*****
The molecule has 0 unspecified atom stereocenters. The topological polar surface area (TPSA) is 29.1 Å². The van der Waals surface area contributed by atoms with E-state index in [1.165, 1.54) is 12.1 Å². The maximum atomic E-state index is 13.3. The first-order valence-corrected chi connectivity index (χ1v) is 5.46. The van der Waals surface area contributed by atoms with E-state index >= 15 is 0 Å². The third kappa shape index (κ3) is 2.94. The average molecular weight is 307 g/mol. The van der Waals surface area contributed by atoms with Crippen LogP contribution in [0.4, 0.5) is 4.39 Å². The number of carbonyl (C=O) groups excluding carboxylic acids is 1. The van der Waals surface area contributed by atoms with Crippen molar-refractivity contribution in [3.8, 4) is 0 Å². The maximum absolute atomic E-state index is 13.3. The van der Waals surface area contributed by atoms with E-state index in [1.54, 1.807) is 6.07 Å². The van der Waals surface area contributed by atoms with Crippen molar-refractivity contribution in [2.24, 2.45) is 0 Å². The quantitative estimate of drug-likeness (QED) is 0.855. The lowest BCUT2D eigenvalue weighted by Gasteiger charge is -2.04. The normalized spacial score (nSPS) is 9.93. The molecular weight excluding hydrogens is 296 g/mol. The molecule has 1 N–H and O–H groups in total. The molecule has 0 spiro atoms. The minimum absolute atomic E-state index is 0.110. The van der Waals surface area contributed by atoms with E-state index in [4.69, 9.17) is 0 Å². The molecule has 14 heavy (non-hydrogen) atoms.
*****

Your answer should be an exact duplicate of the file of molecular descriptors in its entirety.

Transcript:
The molecule has 0 unspecified atom stereocenters. The topological polar surface area (TPSA) is 29.1 Å². The van der Waals surface area contributed by atoms with E-state index in [1.165, 1.54) is 12.1 Å². The maximum atomic E-state index is 13.3. The first-order valence-corrected chi connectivity index (χ1v) is 5.46. The van der Waals surface area contributed by atoms with E-state index >= 15 is 0 Å². The third kappa shape index (κ3) is 2.94. The average molecular weight is 307 g/mol. The van der Waals surface area contributed by atoms with Crippen LogP contribution in [0.4, 0.5) is 4.39 Å². The number of carbonyl (C=O) groups excluding carboxylic acids is 1. The van der Waals surface area contributed by atoms with Crippen molar-refractivity contribution in [3.8, 4) is 0 Å². The maximum absolute atomic E-state index is 13.3. The van der Waals surface area contributed by atoms with E-state index in [1.54, 1.807) is 6.07 Å². The van der Waals surface area contributed by atoms with Crippen molar-refractivity contribution in [2.24, 2.45) is 0 Å². The quantitative estimate of drug-likeness (QED) is 0.855. The lowest BCUT2D eigenvalue weighted by Gasteiger charge is -2.04. The normalized spacial score (nSPS) is 9.93. The molecular weight excluding hydrogens is 296 g/mol. The molecule has 1 N–H and O–H groups in total. The molecule has 0 spiro atoms. The minimum absolute atomic E-state index is 0.110. The van der Waals surface area contributed by atoms with E-state index in [4.69, 9.17) is 0 Å². The molecule has 14 heavy (non-hydrogen) atoms.